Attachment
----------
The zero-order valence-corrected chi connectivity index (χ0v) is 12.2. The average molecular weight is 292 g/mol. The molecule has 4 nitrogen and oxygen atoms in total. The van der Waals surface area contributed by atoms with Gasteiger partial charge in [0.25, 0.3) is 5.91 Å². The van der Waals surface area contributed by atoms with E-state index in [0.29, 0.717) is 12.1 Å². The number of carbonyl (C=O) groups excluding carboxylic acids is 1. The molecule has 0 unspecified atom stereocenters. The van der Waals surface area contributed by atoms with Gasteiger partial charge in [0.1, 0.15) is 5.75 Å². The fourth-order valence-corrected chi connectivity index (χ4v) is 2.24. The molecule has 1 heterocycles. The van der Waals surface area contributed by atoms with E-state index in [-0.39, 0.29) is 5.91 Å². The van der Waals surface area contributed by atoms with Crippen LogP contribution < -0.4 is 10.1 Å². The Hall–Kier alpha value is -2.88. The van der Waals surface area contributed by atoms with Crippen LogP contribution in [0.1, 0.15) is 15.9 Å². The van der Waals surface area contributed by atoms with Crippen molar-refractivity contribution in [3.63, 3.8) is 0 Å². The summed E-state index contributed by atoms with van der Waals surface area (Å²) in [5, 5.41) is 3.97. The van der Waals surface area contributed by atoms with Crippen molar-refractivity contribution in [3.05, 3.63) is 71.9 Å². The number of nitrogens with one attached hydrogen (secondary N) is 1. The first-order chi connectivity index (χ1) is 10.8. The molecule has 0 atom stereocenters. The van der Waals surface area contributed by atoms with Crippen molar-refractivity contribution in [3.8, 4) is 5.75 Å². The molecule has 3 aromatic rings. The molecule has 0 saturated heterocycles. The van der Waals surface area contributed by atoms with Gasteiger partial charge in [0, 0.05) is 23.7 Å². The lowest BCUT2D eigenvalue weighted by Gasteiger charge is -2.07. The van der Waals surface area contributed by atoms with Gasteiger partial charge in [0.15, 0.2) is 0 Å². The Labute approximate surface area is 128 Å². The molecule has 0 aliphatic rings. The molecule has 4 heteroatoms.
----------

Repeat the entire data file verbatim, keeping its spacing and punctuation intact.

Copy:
The zero-order valence-corrected chi connectivity index (χ0v) is 12.2. The average molecular weight is 292 g/mol. The molecule has 4 nitrogen and oxygen atoms in total. The van der Waals surface area contributed by atoms with Gasteiger partial charge in [0.25, 0.3) is 5.91 Å². The van der Waals surface area contributed by atoms with E-state index in [0.29, 0.717) is 12.1 Å². The number of carbonyl (C=O) groups excluding carboxylic acids is 1. The molecule has 0 unspecified atom stereocenters. The van der Waals surface area contributed by atoms with Gasteiger partial charge in [0.1, 0.15) is 5.75 Å². The fourth-order valence-corrected chi connectivity index (χ4v) is 2.24. The molecule has 1 heterocycles. The van der Waals surface area contributed by atoms with E-state index in [-0.39, 0.29) is 5.91 Å². The van der Waals surface area contributed by atoms with Crippen LogP contribution < -0.4 is 10.1 Å². The Hall–Kier alpha value is -2.88. The van der Waals surface area contributed by atoms with Crippen LogP contribution in [0.1, 0.15) is 15.9 Å². The van der Waals surface area contributed by atoms with Crippen molar-refractivity contribution in [3.63, 3.8) is 0 Å². The summed E-state index contributed by atoms with van der Waals surface area (Å²) in [5, 5.41) is 3.97. The van der Waals surface area contributed by atoms with Crippen molar-refractivity contribution in [3.05, 3.63) is 71.9 Å². The number of nitrogens with one attached hydrogen (secondary N) is 1. The first-order chi connectivity index (χ1) is 10.8. The molecule has 0 atom stereocenters. The van der Waals surface area contributed by atoms with Crippen molar-refractivity contribution in [3.8, 4) is 5.75 Å². The molecule has 3 aromatic rings. The molecule has 0 saturated heterocycles. The van der Waals surface area contributed by atoms with Gasteiger partial charge in [0, 0.05) is 23.7 Å². The lowest BCUT2D eigenvalue weighted by Gasteiger charge is -2.07. The van der Waals surface area contributed by atoms with Gasteiger partial charge in [0.15, 0.2) is 0 Å². The Labute approximate surface area is 128 Å². The molecule has 0 aliphatic rings. The molecule has 4 heteroatoms.